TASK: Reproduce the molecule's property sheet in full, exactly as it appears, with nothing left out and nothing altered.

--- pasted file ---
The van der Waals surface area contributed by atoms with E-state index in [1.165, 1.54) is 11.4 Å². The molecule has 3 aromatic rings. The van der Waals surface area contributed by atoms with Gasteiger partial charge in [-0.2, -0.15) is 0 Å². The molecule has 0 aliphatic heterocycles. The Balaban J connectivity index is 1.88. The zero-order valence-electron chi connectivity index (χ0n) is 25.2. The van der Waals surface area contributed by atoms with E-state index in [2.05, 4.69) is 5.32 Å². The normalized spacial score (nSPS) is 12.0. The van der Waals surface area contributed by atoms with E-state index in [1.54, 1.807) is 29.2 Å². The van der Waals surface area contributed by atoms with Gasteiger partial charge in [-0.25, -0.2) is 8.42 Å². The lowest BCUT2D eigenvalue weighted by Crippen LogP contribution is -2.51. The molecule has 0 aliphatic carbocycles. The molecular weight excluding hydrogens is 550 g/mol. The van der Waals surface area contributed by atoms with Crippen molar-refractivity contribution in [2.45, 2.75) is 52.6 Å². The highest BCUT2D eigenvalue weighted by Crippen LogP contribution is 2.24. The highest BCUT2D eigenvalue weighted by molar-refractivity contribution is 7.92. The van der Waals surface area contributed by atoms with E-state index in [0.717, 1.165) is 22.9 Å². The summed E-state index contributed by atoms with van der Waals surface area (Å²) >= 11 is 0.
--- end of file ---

The van der Waals surface area contributed by atoms with E-state index in [1.165, 1.54) is 11.4 Å². The molecule has 3 aromatic rings. The van der Waals surface area contributed by atoms with Gasteiger partial charge in [-0.2, -0.15) is 0 Å². The molecule has 0 aliphatic heterocycles. The Balaban J connectivity index is 1.88. The zero-order valence-electron chi connectivity index (χ0n) is 25.2. The van der Waals surface area contributed by atoms with E-state index in [2.05, 4.69) is 5.32 Å². The normalized spacial score (nSPS) is 12.0. The van der Waals surface area contributed by atoms with E-state index in [1.54, 1.807) is 29.2 Å². The van der Waals surface area contributed by atoms with Gasteiger partial charge in [-0.25, -0.2) is 8.42 Å². The lowest BCUT2D eigenvalue weighted by Crippen LogP contribution is -2.51. The molecule has 0 aliphatic carbocycles. The molecular weight excluding hydrogens is 550 g/mol. The van der Waals surface area contributed by atoms with Crippen molar-refractivity contribution in [2.45, 2.75) is 52.6 Å². The highest BCUT2D eigenvalue weighted by Crippen LogP contribution is 2.24. The highest BCUT2D eigenvalue weighted by molar-refractivity contribution is 7.92. The van der Waals surface area contributed by atoms with E-state index in [0.717, 1.165) is 22.9 Å². The summed E-state index contributed by atoms with van der Waals surface area (Å²) >= 11 is 0.